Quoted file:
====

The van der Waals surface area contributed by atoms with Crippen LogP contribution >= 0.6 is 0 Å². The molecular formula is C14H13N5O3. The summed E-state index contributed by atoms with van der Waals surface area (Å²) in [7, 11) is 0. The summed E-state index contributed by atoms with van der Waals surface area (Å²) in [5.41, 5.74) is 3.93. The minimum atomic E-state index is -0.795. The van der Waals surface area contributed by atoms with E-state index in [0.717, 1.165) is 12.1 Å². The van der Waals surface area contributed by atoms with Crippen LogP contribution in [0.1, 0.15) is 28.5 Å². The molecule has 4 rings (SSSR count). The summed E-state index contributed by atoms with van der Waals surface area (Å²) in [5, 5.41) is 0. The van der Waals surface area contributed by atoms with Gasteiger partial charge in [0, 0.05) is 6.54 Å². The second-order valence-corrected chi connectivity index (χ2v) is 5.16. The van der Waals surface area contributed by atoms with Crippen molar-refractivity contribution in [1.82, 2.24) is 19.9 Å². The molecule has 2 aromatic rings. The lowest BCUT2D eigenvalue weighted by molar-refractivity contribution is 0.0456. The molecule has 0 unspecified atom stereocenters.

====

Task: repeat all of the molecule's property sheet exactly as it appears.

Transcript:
The van der Waals surface area contributed by atoms with Crippen LogP contribution >= 0.6 is 0 Å². The molecular formula is C14H13N5O3. The summed E-state index contributed by atoms with van der Waals surface area (Å²) in [7, 11) is 0. The summed E-state index contributed by atoms with van der Waals surface area (Å²) in [5.41, 5.74) is 3.93. The minimum atomic E-state index is -0.795. The van der Waals surface area contributed by atoms with E-state index in [0.717, 1.165) is 12.1 Å². The van der Waals surface area contributed by atoms with Crippen LogP contribution in [0.1, 0.15) is 28.5 Å². The molecule has 4 rings (SSSR count). The summed E-state index contributed by atoms with van der Waals surface area (Å²) in [5, 5.41) is 0. The van der Waals surface area contributed by atoms with Gasteiger partial charge in [0, 0.05) is 6.54 Å². The second-order valence-corrected chi connectivity index (χ2v) is 5.16. The van der Waals surface area contributed by atoms with Crippen molar-refractivity contribution in [1.82, 2.24) is 19.9 Å². The molecule has 2 aromatic rings. The lowest BCUT2D eigenvalue weighted by molar-refractivity contribution is 0.0456. The molecule has 0 unspecified atom stereocenters.